Learning and teaching are as old as mankind. They were developed at the bottom of every society and were aimed at maintaining or renewing a society. It was also a way to give everyone a position in the community. In the beginning, constructivism emphasized knowledge construction, later with the rise of social constructivism, the balance shifted to motivation and optimization of self-regulation (metacognition). The learner needs metacognition if we want to achieve conceptual change. Motivation is of primary importance because it relates to metacognitive activity and to the pursuit of meaningful, deep learning (Blom, Hoek, and Ten Dam, 2007).
With online or distance learning, more and more people will participate in a different kind of learning environments? Which kind of learning process suits these leanring environments? What are the differences between the existing learning processes and how can we support learning in these new learning environments?
The differences between pedagogy, andragogy and heutatogy?
Pedagogy and andragogy
Pedagogy is derived from the Greek words paid, meaning “child” and agogus meaning “leader of.” Thus pedagogy literally means the art and science of teaching children. Andragogy is based on the Greek word “aner” with the stem andra meaning “man, not boy” or adult, and agogus meaning “leader of.” Knowles defined the term as “the art and science of helping adults learn”. But when is somebody adult? This is difficult to define because the concept of adult can be explained in different ways.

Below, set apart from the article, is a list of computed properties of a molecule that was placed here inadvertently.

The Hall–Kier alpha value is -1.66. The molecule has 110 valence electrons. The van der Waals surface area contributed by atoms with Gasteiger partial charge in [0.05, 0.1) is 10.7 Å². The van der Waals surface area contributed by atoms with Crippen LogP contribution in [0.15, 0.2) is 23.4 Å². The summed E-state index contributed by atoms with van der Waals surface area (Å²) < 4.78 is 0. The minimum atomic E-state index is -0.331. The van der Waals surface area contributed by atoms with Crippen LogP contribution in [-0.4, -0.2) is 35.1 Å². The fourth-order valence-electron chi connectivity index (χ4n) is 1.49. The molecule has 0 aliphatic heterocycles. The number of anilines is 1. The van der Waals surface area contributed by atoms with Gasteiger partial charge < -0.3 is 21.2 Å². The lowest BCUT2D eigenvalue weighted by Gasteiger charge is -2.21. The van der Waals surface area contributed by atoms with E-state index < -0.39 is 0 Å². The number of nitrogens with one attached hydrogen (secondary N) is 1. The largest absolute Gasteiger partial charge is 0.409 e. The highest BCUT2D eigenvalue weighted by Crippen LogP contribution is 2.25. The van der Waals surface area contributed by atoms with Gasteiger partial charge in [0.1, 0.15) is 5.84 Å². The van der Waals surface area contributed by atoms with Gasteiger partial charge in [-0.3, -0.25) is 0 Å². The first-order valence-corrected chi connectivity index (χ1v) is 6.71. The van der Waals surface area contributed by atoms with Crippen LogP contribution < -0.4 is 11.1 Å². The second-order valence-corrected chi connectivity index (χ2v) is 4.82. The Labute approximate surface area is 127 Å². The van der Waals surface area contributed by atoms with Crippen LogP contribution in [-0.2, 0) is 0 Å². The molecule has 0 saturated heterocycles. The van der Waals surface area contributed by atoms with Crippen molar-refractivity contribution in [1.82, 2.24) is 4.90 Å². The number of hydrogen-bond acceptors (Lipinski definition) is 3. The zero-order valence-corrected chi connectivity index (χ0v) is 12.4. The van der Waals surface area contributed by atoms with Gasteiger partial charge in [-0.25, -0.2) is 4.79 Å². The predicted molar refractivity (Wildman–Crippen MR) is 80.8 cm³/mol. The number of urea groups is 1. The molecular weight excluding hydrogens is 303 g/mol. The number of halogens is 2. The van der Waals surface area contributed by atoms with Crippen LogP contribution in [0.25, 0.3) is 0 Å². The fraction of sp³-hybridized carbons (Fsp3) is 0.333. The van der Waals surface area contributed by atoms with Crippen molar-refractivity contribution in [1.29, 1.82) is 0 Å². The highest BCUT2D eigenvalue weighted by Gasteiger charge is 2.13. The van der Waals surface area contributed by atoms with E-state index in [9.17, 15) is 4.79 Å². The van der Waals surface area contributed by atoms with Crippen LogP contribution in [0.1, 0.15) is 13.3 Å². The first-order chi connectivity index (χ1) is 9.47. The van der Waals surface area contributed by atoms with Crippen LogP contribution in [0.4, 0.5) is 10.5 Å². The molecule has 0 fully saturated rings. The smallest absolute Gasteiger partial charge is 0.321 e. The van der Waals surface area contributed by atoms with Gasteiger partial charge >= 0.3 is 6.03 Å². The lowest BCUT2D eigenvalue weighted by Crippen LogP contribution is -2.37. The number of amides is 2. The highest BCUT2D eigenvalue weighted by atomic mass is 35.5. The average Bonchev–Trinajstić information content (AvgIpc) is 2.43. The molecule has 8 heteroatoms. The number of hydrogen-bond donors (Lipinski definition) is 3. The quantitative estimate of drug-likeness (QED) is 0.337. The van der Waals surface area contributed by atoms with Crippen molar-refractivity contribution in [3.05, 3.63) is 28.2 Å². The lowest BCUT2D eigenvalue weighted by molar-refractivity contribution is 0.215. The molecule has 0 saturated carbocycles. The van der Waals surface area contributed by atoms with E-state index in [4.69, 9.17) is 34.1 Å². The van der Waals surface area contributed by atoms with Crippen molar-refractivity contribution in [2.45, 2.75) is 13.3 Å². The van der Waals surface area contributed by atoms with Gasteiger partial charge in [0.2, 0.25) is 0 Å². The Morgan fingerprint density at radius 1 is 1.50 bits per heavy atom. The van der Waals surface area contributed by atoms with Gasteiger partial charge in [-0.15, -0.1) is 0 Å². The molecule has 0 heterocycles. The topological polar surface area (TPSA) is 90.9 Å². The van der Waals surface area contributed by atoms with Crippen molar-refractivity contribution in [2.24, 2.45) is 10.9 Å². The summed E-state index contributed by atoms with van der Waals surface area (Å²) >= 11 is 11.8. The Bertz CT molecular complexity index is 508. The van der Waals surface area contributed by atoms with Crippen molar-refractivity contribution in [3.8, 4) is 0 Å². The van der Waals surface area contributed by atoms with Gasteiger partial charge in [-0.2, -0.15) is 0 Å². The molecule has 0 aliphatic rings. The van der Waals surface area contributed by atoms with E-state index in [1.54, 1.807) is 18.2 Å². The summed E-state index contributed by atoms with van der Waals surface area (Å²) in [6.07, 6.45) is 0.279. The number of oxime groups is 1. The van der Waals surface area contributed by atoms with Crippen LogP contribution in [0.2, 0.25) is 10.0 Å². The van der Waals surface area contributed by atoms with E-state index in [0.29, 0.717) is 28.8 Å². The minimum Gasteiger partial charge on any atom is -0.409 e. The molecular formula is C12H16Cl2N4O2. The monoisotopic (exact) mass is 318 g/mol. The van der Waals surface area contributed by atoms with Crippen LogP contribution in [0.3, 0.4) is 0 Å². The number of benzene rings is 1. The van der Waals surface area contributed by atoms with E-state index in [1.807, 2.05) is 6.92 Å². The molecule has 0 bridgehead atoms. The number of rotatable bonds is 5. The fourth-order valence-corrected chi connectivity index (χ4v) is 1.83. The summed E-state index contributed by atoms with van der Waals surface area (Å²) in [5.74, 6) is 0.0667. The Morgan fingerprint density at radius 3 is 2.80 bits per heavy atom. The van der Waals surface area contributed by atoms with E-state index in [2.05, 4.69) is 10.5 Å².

Consists the primary difference between child and adult learner on their motivation to learn? Sometimes.
Children are put in classrooms and aren’t really given a choice about whether or not to be there, although when they do feel as though they have a choice they will be more motivated to learn. Adults sometimes are choosing to learn.
What motivates learners to be engaged and involved in their own learning, but those ideas are true for children and adults. What varies is their prior knowledge and the way in which their learning can apply to their environments.
Do adults learn differently?
In some ways, yes, because their interests and environments are different than those of children. And yes, there are developmental differences between children and adults that might require various learning strategies to be tweaked or scaffolded. Educators should know their learners, make content relevant to those individuals, give them choice in the learning process, and build on their prior knowledge – whether they are novices or experts in the domain. These principles are true for learners of any age.
Most of the contrast is associated with teachers’ perceptions of learners’ characteristics, and age is not necessarily one of them.
The characteristics of an “adult learner” can be seen as followed:
- their self-concept moves from that of a dependent personality toward one of increasing self-directedness; Adults have varying degrees of willingness or ability to assume personal responsibility for learning, including the degree of choice over goals, objectives, type of participation, content, method, and assessment.